Project A12

Integrin Subtype-specific Organization and Force Transduction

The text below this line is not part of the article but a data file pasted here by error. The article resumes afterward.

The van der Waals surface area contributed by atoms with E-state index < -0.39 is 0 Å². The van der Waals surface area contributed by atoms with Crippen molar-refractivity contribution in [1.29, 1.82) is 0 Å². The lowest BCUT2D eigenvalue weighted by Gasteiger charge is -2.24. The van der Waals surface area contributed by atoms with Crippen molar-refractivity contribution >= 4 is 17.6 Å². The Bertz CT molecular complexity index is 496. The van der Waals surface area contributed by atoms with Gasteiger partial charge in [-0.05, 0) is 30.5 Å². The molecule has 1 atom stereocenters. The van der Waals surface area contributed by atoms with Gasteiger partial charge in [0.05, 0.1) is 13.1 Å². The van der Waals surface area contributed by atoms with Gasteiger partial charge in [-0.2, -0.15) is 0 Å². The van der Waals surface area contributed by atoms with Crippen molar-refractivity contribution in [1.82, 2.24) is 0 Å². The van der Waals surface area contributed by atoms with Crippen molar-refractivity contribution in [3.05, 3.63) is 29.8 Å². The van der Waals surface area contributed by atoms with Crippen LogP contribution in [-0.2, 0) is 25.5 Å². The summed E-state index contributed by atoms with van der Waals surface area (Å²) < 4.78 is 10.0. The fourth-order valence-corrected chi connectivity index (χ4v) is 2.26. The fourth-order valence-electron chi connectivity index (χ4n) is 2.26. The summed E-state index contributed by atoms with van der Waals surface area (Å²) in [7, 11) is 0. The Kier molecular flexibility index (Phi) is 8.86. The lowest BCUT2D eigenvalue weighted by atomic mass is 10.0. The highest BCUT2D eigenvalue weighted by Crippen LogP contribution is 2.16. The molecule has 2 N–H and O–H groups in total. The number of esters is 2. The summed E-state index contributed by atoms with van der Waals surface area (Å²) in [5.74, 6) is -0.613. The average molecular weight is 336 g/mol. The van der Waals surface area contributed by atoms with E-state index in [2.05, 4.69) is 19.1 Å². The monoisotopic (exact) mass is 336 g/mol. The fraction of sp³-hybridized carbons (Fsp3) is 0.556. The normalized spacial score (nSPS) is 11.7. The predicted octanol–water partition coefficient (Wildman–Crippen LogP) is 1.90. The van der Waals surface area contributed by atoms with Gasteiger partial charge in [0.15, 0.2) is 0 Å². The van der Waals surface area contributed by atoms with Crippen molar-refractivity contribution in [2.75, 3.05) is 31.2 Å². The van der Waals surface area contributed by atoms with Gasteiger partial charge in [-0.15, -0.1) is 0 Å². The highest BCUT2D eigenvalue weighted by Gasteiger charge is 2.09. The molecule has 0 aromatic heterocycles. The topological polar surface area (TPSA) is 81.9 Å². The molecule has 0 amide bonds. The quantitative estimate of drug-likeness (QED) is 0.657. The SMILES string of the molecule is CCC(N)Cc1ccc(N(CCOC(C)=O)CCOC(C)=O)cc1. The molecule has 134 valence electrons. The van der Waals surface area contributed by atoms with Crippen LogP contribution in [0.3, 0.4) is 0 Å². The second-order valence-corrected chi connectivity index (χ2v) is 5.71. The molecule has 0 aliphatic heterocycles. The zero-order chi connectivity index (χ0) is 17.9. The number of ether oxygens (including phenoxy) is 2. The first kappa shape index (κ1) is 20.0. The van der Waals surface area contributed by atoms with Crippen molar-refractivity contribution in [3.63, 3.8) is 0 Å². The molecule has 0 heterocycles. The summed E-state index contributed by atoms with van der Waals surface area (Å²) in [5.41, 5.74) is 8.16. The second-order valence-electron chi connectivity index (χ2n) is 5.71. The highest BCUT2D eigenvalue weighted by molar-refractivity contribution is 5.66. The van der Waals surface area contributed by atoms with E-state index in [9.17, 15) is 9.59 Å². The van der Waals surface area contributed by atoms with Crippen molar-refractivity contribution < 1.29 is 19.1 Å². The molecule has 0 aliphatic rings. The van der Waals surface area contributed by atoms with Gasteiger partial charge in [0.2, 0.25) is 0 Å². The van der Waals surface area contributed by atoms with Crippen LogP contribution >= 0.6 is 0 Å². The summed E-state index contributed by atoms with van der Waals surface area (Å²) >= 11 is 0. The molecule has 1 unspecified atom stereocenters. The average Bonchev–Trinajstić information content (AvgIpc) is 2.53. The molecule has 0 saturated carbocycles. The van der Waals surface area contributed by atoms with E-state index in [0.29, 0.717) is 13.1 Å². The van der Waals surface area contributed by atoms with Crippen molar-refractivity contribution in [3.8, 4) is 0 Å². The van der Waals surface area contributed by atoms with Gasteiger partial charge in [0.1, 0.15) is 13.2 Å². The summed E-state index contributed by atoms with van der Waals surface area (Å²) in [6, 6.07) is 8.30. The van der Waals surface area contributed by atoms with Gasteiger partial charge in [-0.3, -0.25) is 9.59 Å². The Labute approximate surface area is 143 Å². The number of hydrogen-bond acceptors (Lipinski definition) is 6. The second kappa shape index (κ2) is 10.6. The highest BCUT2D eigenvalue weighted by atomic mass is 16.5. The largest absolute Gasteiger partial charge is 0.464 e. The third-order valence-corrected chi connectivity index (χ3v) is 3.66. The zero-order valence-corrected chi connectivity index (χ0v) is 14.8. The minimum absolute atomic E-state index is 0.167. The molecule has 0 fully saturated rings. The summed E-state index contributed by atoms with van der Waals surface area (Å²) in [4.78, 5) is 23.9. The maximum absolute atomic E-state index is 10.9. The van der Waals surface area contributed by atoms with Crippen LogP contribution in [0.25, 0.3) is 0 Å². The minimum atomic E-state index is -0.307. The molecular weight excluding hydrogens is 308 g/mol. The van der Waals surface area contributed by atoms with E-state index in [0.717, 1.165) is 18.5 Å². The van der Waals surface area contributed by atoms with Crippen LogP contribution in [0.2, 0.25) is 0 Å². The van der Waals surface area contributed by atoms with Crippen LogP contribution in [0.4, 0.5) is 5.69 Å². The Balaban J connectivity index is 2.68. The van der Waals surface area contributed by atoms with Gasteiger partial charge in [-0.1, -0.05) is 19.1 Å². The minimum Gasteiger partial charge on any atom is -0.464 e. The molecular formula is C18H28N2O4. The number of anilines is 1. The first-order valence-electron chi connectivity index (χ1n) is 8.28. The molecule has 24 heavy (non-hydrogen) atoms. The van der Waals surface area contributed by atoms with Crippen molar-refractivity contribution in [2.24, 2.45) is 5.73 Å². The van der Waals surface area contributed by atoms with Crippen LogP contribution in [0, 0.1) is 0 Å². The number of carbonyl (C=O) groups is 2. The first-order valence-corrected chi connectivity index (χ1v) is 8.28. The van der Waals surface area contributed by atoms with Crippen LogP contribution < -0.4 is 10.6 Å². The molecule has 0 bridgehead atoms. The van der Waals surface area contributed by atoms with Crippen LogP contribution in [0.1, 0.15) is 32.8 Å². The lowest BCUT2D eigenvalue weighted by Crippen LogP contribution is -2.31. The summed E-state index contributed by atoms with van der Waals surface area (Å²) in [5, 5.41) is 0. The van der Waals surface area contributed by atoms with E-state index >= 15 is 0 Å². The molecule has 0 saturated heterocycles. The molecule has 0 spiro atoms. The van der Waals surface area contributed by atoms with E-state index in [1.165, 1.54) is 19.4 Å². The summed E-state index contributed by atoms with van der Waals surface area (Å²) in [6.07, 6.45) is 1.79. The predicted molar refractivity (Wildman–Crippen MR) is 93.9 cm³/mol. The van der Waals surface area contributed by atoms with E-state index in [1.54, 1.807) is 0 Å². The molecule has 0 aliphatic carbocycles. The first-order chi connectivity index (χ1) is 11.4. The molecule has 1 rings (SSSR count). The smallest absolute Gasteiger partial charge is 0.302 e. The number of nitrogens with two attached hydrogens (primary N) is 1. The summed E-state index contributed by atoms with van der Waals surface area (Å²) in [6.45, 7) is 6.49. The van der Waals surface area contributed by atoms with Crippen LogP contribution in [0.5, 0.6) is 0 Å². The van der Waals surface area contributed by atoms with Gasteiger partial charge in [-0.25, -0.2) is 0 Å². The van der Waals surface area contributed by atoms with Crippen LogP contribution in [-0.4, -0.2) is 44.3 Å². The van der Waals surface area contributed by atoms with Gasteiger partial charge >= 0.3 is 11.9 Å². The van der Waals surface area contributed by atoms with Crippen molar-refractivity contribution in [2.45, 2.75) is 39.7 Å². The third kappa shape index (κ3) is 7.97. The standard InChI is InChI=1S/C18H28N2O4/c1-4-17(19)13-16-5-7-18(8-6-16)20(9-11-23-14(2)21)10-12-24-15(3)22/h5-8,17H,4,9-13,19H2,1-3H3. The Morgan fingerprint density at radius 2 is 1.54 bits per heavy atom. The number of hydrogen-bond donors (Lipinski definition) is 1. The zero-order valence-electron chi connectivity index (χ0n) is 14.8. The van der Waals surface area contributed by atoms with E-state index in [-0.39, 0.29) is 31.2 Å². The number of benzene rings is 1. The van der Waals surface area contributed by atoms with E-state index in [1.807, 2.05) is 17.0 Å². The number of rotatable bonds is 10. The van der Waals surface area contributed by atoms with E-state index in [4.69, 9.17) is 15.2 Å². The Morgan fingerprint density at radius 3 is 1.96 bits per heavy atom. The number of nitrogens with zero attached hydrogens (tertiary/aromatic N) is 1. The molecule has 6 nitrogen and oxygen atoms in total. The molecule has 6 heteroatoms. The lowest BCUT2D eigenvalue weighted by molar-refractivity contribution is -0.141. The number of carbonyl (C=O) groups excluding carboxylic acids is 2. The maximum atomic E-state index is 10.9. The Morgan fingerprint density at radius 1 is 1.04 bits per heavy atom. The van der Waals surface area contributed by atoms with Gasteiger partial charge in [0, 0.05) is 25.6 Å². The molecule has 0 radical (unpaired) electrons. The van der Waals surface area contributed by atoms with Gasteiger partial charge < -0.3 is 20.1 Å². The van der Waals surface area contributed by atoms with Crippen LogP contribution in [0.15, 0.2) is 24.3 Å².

Integrins are ubiquitously expressed cell surface receptors, which upon contact with extracellular ligands induce the assembly of macromolecular adhesion structures at the plasma membrane. In mammals, the integrin family comprises 24 different receptor subtypes with overlapping but also important non-redundant functions that modulate cell adhesion and mechano-chemical signaling. A distinguishing feature of integrin receptors is their unique cytoplasmic tail domains, but it is still unclear how they mediate integrin subtype specificity. In particular, it is unknown how different integrin receptor subtypes assemble on the nanoscale level, and quantitative information on how mechanical forces are transduced by distinct integrin tail domains is missing. In this CRC project, we will generate genetically modified cells to analyze the role of different cytoplasmic tail domains systematically. We will use a recently developed super-resolution approach to determine the nanoscopic organization underlying integrin-based cell adhesions, and we will adopt our established FRET-based tension sensor measurements to investigate the molecular details of integrin force transduction. These experiments will be complemented by mass spectrometry to identify interaction partners at the cytoplasmic integrin tail domain that govern receptor subtype specificity. Together, our experiments should provide novel insights into the role of distinct integrin receptor subunits and contribute to a better understanding of cell type specific regulation of cell adhesion signaling.